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hazmail last won the day on August 31

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About hazmail

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  • Birthday 10/20/1949

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    Canberra -- Australia
  1. Selecting the Right Epoxy

    Just found this Bob, some more info on resin characteristics etc, UV, epoxy and polyester, which may be usefull--------- It's a Japanese company but has heaps of info on all sorts of glue /resins and their problems/cures, including ''super glues'' https://www.threebond.co.jp/en/technical/seminar/ucuringvresin.html Pete
  2. Spray / Paint Booth /work Center

    Good to hear you have done this Chuck but I have to agree with ''Eyecatcher'', you need to watch the sparks coming off the armature in those motors, you can use a sealed motor (no sparks) out of a gas furnace fan OR evaproative cooler fan (''swamp box'') You can pick them up anywhere for next to zero $'s AND they move heaps more air. Good luck with it. Pete
  3. Paint Cabinet Controlled Temperature

    Nice setup Gino- we have the same problem here 38C in the summer -6C in winter. I have been using a 100 W spot lamp on a timer for a few years now, it raises the temp by about 20C in winter, I put it in my spray booth and everything is nice and warm and great for curing epoxy on a cold night. I like your thermostat/fan idea, saves on power and we get a constant temp. Well done . Pete
  4. New jointing method for Swimbaits?

    I think we went through this bead thing years ago Nath, never ever thought they would stand up to a good fish, BUT those poundage's quoted in your attachment has certainly changed my mind. Thanks for posting . Pete
  5. Respirator Advice

    Dan-- Don't get me wrong, we do need to protect ourselves, especially with the '' 2 Pak'' clears etc. The respirators I have (similar or same as you quoted) are hanging on the shed wall, I never throw anything out . There a a lot of plans for ''spray booths'' See Google images) on the web, I think the main thing is to have a fan system with a sealed motor, commonly found in oil and gas heater fans, ''evaporative cooler'' fan motors are also sealed and all are readily scavanged from these appliances- another thing also in common with being sealed is they are all ''pelton fans'''(I think you all call the squirrel cage fans there) which are relatively slow revving but move quite a bit of air--- Sealed motors need to be used to stop 'flash back' when using thinners based paints--BIG Bang if you don't. Hope this is of some help. ----------------Pete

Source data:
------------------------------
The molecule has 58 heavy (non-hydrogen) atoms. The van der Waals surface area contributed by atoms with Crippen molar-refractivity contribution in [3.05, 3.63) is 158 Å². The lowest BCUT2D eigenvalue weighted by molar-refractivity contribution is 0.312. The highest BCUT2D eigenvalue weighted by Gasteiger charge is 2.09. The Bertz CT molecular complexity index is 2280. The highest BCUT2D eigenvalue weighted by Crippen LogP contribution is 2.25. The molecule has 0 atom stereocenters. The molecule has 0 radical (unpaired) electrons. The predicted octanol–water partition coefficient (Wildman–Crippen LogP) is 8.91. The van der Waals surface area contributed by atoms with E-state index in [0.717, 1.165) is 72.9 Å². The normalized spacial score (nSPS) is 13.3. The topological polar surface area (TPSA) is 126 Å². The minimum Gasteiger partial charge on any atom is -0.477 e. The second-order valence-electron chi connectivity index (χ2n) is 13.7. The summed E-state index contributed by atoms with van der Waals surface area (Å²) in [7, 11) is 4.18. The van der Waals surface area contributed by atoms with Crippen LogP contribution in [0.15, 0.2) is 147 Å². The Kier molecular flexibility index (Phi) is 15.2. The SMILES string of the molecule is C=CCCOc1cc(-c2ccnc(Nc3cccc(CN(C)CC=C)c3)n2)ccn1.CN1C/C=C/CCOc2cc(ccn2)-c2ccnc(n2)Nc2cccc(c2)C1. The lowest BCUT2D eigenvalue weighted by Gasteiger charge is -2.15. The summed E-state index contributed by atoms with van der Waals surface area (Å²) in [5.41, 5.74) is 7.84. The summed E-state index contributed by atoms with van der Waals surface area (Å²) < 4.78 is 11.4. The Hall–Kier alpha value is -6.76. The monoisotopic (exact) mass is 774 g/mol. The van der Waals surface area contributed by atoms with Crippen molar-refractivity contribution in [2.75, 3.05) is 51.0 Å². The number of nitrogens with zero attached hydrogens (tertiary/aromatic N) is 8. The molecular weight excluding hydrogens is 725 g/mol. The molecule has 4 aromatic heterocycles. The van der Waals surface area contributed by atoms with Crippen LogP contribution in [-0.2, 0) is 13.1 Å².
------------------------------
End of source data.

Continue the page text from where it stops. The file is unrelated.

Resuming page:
6. Respirator Advice

    I have a few of these, I wore them until it got hot (summer) and that was the end of them, very uncomfortable -- build yourself a spray booth and save your money, all you need is some ply and a trashed gas heater fan and some power. Pete
  7. Lure Drying RPM

    Yep ! I have mine in my spray booth, just close the sliding poly carbonate door and turn on a 100w spot light, heats it to 20c in winter and about 30c in summer--(usually turn it on at night), has a timer on the power cord so it turns off after a few hours---Good for drying primer etc too. Pete
  8. Selecting the Right Epoxy

    Just found this Bob , nice one, and thanks for doing the legwork. Pete
  9. Getting a small amount of paint